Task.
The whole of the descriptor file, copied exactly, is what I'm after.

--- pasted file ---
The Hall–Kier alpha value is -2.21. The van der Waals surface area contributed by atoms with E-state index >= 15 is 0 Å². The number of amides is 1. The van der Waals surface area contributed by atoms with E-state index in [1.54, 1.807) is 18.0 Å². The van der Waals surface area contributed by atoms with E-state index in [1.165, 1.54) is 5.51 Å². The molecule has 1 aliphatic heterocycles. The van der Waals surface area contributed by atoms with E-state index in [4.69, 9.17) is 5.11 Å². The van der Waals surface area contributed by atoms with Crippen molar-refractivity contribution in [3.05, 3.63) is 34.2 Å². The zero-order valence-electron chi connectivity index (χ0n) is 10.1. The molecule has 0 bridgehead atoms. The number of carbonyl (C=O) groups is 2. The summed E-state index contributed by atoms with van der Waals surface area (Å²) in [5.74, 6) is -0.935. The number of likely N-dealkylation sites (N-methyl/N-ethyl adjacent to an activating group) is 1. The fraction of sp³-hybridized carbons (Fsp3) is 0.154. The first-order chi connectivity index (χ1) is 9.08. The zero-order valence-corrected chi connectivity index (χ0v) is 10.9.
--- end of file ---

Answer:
The Hall–Kier alpha value is -2.21. The van der Waals surface area contributed by atoms with E-state index >= 15 is 0 Å². The number of amides is 1. The van der Waals surface area contributed by atoms with E-state index in [1.54, 1.807) is 18.0 Å². The van der Waals surface area contributed by atoms with E-state index in [1.165, 1.54) is 5.51 Å². The molecule has 1 aliphatic heterocycles. The van der Waals surface area contributed by atoms with E-state index in [4.69, 9.17) is 5.11 Å². The van der Waals surface area contributed by atoms with Crippen molar-refractivity contribution in [3.05, 3.63) is 34.2 Å². The zero-order valence-electron chi connectivity index (χ0n) is 10.1. The molecule has 0 bridgehead atoms. The number of carbonyl (C=O) groups is 2. The summed E-state index contributed by atoms with van der Waals surface area (Å²) in [5.74, 6) is -0.935. The number of likely N-dealkylation sites (N-methyl/N-ethyl adjacent to an activating group) is 1. The fraction of sp³-hybridized carbons (Fsp3) is 0.154. The first-order chi connectivity index (χ1) is 9.08. The zero-order valence-corrected chi connectivity index (χ0v) is 10.9.